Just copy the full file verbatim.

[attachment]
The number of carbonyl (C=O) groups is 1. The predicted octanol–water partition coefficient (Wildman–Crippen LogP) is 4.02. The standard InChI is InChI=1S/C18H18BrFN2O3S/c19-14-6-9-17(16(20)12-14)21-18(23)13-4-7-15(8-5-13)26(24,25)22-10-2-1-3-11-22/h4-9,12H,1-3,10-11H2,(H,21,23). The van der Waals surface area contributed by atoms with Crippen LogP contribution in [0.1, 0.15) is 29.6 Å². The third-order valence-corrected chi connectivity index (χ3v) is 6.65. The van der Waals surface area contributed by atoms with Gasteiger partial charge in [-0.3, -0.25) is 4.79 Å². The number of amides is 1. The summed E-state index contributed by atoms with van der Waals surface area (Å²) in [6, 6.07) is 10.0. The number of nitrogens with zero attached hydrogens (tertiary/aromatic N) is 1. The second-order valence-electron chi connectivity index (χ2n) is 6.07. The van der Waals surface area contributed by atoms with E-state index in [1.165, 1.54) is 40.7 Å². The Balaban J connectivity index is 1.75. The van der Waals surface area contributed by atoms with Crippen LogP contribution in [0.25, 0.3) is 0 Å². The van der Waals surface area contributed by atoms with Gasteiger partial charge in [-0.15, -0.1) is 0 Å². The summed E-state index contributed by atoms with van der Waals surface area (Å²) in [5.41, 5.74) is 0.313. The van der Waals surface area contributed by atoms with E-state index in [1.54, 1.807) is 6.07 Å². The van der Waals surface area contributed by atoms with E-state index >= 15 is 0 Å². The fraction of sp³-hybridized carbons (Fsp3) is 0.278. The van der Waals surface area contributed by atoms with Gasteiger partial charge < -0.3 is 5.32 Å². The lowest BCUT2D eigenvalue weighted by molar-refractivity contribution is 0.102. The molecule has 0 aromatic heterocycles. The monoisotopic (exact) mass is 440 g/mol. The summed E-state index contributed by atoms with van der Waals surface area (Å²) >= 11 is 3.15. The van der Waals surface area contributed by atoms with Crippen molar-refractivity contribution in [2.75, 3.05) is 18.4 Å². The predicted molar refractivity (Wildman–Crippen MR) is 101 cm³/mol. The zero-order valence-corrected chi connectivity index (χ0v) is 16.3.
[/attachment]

The number of carbonyl (C=O) groups is 1. The predicted octanol–water partition coefficient (Wildman–Crippen LogP) is 4.02. The standard InChI is InChI=1S/C18H18BrFN2O3S/c19-14-6-9-17(16(20)12-14)21-18(23)13-4-7-15(8-5-13)26(24,25)22-10-2-1-3-11-22/h4-9,12H,1-3,10-11H2,(H,21,23). The van der Waals surface area contributed by atoms with Crippen LogP contribution in [0.1, 0.15) is 29.6 Å². The third-order valence-corrected chi connectivity index (χ3v) is 6.65. The van der Waals surface area contributed by atoms with Gasteiger partial charge in [-0.3, -0.25) is 4.79 Å². The number of amides is 1. The summed E-state index contributed by atoms with van der Waals surface area (Å²) in [6, 6.07) is 10.0. The number of nitrogens with zero attached hydrogens (tertiary/aromatic N) is 1. The second-order valence-electron chi connectivity index (χ2n) is 6.07. The van der Waals surface area contributed by atoms with E-state index in [1.165, 1.54) is 40.7 Å². The Balaban J connectivity index is 1.75. The van der Waals surface area contributed by atoms with Crippen LogP contribution in [0.25, 0.3) is 0 Å². The van der Waals surface area contributed by atoms with Gasteiger partial charge in [-0.15, -0.1) is 0 Å². The summed E-state index contributed by atoms with van der Waals surface area (Å²) in [5.41, 5.74) is 0.313. The van der Waals surface area contributed by atoms with E-state index in [1.54, 1.807) is 6.07 Å². The van der Waals surface area contributed by atoms with E-state index >= 15 is 0 Å². The fraction of sp³-hybridized carbons (Fsp3) is 0.278. The van der Waals surface area contributed by atoms with Gasteiger partial charge < -0.3 is 5.32 Å². The lowest BCUT2D eigenvalue weighted by molar-refractivity contribution is 0.102. The molecule has 0 aromatic heterocycles. The monoisotopic (exact) mass is 440 g/mol. The summed E-state index contributed by atoms with van der Waals surface area (Å²) >= 11 is 3.15. The van der Waals surface area contributed by atoms with Crippen molar-refractivity contribution in [2.75, 3.05) is 18.4 Å². The predicted molar refractivity (Wildman–Crippen MR) is 101 cm³/mol. The zero-order valence-corrected chi connectivity index (χ0v) is 16.3.